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U.S. Could Burn $62 Billion a Year by 2050 Fighting Wildfires

A new report claims that wildfires are growing bigger and more expensive to fight thanks to climate change.
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Fighting wildfires could cost the United States anywhere from $10 billion to $62.5 billion a year by 2050, according to a new report. The reason: climate change will make wildfires "more frequent and intense," possibly burning 50 percent to 100 percent more land in the United States in 2050 than they do today, according to the new report from a group of organizations including the Natural Resource Defense Council. Several U.S. states have suffered record wildfires over the last few years, including Colorado, where a blaze destroyed 500 homes near Colorado Springs in June 2013. The damage won't be limited to the United States. Globally, wildfires could cause $50 billion to $300 billion annually in damage by 2050, according to the report. That is just the cost of fighting fires. When things like property loss, public health, air pollution and soil erosion are factored in, the figures skyrocket. Currently, the United States spends $2 billion to $2.5 billion on wildfire suppression, according to the report. When those other factors are considered, the number jumps to between $20 billion and $125 billion a year.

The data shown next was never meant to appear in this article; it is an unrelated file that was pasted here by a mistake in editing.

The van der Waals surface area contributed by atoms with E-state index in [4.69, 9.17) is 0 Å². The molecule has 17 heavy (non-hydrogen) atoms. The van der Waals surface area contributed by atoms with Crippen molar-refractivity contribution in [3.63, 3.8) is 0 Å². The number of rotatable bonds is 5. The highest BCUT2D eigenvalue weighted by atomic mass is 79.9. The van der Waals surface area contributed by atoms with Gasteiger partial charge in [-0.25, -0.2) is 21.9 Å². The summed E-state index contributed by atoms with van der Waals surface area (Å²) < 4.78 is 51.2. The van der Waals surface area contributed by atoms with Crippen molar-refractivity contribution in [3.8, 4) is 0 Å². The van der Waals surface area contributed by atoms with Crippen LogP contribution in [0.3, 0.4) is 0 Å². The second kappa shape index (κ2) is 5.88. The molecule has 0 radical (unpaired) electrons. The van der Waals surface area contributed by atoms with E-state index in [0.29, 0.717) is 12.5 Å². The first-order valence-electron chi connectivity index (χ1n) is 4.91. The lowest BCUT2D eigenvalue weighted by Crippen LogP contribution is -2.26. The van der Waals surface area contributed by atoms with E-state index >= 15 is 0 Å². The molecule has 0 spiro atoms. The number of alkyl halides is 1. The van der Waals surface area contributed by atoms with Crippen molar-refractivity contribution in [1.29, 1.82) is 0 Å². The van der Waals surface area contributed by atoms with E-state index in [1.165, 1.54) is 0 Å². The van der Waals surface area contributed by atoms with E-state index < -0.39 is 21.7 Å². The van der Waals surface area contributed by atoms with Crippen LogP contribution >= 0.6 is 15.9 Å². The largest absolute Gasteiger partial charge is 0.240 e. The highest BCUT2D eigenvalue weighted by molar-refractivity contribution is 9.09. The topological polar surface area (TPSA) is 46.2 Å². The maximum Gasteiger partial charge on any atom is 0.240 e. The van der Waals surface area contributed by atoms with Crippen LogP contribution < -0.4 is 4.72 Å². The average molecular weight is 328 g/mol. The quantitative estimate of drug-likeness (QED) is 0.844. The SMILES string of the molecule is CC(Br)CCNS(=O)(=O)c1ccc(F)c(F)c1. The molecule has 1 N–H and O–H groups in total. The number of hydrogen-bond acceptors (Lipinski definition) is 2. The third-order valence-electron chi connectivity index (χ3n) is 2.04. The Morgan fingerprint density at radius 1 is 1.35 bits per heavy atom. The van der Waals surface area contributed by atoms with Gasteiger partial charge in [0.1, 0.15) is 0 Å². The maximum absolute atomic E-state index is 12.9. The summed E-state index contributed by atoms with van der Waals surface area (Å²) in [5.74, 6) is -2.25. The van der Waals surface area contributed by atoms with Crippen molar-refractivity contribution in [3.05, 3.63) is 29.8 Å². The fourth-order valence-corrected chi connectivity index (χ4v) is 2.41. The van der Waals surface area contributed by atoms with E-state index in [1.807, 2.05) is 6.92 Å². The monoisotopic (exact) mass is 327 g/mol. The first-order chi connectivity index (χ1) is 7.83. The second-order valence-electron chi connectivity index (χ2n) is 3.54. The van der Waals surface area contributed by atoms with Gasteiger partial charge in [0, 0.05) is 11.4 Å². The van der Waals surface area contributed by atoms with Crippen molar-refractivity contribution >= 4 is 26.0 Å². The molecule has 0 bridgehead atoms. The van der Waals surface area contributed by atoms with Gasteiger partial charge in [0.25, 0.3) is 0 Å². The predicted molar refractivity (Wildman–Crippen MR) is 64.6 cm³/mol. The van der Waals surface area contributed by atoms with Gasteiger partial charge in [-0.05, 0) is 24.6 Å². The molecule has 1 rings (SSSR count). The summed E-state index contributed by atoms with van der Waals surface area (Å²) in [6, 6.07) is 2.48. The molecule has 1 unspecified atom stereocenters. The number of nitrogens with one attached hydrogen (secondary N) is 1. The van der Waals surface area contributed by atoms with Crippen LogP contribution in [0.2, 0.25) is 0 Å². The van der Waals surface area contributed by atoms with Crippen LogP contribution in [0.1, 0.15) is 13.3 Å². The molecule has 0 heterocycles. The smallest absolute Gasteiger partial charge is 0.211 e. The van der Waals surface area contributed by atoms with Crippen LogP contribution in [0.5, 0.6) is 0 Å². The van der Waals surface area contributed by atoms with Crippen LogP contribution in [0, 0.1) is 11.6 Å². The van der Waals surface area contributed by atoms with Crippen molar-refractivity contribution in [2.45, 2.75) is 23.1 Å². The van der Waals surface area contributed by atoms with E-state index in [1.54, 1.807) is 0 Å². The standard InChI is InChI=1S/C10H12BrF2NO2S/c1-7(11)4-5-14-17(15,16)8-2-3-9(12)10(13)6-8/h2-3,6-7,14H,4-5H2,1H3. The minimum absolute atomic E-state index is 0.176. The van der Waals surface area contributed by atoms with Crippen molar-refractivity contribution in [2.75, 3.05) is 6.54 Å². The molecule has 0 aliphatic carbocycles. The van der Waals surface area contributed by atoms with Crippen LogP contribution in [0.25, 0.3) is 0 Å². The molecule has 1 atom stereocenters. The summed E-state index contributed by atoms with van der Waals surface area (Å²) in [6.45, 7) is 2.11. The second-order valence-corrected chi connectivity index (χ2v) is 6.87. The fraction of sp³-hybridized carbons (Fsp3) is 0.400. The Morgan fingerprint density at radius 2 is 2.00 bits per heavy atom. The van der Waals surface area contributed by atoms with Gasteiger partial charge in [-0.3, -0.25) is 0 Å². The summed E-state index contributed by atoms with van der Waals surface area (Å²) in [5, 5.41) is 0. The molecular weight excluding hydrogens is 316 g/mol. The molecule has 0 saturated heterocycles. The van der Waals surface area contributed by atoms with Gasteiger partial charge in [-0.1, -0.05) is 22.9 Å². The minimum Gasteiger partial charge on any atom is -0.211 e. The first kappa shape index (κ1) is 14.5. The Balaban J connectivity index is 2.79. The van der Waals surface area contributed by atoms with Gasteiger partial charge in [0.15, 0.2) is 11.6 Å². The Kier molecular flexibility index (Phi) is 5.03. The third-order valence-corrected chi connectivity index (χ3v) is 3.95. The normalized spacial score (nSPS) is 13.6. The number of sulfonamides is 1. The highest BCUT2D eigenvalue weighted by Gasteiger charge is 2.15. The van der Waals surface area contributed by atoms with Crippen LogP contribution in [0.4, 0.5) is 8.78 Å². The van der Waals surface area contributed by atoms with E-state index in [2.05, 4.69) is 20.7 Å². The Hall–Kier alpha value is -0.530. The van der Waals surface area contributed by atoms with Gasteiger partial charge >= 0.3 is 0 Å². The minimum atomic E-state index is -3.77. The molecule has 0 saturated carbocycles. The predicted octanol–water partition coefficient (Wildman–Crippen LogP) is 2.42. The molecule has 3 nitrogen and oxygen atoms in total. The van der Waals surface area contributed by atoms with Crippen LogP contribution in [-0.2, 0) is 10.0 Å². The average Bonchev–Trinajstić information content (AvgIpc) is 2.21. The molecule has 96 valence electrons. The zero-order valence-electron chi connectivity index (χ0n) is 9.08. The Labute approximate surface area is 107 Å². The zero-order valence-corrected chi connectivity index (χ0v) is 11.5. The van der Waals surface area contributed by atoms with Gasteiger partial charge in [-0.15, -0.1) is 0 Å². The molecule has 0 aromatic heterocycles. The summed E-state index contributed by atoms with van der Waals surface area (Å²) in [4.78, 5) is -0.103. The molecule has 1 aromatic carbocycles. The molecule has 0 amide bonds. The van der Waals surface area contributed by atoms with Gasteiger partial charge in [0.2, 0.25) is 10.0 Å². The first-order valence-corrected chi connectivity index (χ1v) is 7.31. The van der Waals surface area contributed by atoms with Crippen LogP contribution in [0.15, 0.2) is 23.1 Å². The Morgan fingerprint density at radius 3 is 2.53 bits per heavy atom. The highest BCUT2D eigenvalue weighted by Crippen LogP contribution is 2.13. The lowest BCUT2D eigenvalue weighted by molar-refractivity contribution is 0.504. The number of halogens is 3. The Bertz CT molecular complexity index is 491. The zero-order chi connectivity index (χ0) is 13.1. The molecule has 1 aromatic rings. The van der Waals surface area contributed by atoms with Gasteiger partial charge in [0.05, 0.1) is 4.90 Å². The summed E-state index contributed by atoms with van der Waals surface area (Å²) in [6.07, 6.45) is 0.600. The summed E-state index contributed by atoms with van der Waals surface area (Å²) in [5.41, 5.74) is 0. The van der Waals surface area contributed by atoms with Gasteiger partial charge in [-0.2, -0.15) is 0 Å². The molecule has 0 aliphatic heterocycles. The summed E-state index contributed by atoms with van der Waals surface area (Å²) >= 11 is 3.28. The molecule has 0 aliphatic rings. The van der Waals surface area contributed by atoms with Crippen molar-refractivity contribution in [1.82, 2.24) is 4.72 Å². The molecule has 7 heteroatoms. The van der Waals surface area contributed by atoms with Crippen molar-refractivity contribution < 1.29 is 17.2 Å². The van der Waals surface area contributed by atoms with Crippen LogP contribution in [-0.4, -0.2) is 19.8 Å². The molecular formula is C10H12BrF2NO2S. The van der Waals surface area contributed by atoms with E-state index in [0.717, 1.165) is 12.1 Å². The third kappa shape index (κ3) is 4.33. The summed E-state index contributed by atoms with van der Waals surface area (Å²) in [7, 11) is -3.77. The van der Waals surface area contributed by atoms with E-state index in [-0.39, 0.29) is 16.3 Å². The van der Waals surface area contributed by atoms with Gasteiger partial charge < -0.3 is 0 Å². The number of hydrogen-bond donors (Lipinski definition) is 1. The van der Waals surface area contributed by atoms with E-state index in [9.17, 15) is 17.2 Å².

— Keith Wagstaff